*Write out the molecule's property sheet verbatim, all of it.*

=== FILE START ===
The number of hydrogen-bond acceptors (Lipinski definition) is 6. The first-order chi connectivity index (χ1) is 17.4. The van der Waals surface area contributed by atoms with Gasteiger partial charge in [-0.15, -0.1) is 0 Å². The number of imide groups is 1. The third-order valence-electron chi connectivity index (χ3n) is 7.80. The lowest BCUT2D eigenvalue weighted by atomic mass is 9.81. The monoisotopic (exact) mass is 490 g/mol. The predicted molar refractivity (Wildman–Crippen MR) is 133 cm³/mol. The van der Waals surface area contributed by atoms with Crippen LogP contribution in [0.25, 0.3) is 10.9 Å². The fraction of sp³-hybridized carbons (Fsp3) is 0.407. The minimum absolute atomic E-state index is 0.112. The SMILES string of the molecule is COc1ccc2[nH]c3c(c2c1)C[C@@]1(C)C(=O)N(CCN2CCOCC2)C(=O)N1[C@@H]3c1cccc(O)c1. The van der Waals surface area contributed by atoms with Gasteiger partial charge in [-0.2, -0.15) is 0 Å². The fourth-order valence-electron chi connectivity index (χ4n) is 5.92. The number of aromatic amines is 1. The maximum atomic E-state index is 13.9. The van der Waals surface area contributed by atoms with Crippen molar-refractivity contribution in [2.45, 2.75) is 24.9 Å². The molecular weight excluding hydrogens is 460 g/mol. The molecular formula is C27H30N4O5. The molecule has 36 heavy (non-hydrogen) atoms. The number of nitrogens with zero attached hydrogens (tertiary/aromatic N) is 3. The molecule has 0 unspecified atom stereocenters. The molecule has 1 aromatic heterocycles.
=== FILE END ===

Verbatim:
The number of hydrogen-bond acceptors (Lipinski definition) is 6. The first-order chi connectivity index (χ1) is 17.4. The van der Waals surface area contributed by atoms with Gasteiger partial charge in [-0.15, -0.1) is 0 Å². The number of imide groups is 1. The third-order valence-electron chi connectivity index (χ3n) is 7.80. The lowest BCUT2D eigenvalue weighted by atomic mass is 9.81. The monoisotopic (exact) mass is 490 g/mol. The predicted molar refractivity (Wildman–Crippen MR) is 133 cm³/mol. The van der Waals surface area contributed by atoms with Crippen LogP contribution in [0.25, 0.3) is 10.9 Å². The fraction of sp³-hybridized carbons (Fsp3) is 0.407. The minimum absolute atomic E-state index is 0.112. The SMILES string of the molecule is COc1ccc2[nH]c3c(c2c1)C[C@@]1(C)C(=O)N(CCN2CCOCC2)C(=O)N1[C@@H]3c1cccc(O)c1. The van der Waals surface area contributed by atoms with Gasteiger partial charge in [-0.2, -0.15) is 0 Å². The fourth-order valence-electron chi connectivity index (χ4n) is 5.92. The number of aromatic amines is 1. The maximum atomic E-state index is 13.9. The van der Waals surface area contributed by atoms with Crippen molar-refractivity contribution in [2.45, 2.75) is 24.9 Å². The molecular weight excluding hydrogens is 460 g/mol. The molecular formula is C27H30N4O5. The molecule has 36 heavy (non-hydrogen) atoms. The number of nitrogens with zero attached hydrogens (tertiary/aromatic N) is 3. The molecule has 0 unspecified atom stereocenters. The molecule has 1 aromatic heterocycles.